Bird flu cases discovered in UK; flock keepers asked to remain alert
Northern Irish flock keepers and poultry farmers have been warned to maintain high levels of biosecurity after 17 cases of bird flu were found in England today.
It’s the first time the disease has been found in the UK this winter. More cases are expected to be discovered over the next few days.
Related to H5N6
The disease was detected in wild birds in Dorset. Tests have shown the variant is closely related to the H5N6 strain that has been circulating in wild birds across Europe in recent months – different to the strains which affected people in China last year.
The Food Standards Agency has said that bird flu does not pose a food safety risk for UK consumers.
UK chief veterinary officer Nigel Gibbens said: “As the virus has been circulating across Europe, this finding has not come as a surprise.
It is vital that anyone who keeps birds – whether a few in a back garden or thousands on a farm – is vigilant for any signs of disease and maintains good biosecurity to reduce the risk of their birds becoming infected.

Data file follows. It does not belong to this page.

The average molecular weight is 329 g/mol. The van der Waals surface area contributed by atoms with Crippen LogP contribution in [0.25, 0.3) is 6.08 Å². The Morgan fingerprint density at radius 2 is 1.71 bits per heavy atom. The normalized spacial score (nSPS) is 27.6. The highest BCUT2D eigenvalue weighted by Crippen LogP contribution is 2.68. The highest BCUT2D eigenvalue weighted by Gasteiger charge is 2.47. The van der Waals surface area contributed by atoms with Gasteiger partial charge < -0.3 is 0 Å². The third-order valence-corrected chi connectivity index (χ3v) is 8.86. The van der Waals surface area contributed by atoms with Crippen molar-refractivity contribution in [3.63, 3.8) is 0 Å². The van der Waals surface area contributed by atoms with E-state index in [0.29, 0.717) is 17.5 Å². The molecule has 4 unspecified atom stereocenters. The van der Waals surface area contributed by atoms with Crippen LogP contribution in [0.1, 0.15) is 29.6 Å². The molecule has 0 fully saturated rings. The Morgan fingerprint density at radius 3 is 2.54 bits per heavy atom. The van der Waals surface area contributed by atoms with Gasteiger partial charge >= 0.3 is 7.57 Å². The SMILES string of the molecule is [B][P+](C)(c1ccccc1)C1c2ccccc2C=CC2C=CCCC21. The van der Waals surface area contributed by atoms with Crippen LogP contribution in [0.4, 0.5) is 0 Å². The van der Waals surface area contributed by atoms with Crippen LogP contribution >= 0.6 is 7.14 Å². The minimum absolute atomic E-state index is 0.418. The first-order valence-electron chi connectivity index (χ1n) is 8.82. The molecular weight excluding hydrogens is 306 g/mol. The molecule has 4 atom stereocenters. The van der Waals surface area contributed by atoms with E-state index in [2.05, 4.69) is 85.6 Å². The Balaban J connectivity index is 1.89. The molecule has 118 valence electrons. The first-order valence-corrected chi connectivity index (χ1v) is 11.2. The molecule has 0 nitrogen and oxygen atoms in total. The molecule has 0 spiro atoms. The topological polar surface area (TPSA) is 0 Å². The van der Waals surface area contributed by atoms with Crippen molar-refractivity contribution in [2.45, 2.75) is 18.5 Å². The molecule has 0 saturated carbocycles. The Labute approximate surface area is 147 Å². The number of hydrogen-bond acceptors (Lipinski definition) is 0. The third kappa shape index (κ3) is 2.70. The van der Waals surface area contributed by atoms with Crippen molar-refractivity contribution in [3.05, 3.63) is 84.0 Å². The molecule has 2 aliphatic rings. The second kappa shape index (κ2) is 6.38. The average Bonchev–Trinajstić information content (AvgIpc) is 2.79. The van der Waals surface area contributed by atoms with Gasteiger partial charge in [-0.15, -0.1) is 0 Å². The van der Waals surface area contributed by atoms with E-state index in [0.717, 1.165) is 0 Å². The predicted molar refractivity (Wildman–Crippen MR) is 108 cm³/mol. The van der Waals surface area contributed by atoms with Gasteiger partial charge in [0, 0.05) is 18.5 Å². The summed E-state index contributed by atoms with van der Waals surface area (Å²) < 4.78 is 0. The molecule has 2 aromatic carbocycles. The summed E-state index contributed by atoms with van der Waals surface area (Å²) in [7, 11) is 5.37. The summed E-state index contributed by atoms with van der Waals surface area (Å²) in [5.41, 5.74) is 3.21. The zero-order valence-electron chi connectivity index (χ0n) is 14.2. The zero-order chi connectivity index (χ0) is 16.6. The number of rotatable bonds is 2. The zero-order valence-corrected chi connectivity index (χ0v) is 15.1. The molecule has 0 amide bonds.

Northern Ireland recommendations
A Department of Agriculture, Environment and Rural Affairs (DAERA) spokesman said: “We strongly recommend that all poultry keepers – including backyard keepers – review their biosecurity measures and business continuity plans now, as the risk level may well increase in the coming weeks.
“They should familiarise themselves with DAERA guidance on good biosecurity and how to report suspicion of disease appropriately.
“There are some simple actions that can be taken to help reduce the chance of your birds becoming infected. These could include steps to reduce contact with wild birds in ponds and other areas where water can be found.”
Response in England
Gibbens confirmed that a local “avian influenza prevention zone” will be introduced in the area of Dorset where the diseased birds were found.
This means it will be mandatory for all captive bird keepers to put enhanced biosecurity measures in place such as feeding and watering birds indoors – to minimise mixing with wild birds, minimising movement in and out of bird enclosures.
There are no plans to carry out any culls or put movement restrictions in place.
Trade should not be affected following the findings in wild birds, according to the rules of the World Animal Health Organisation.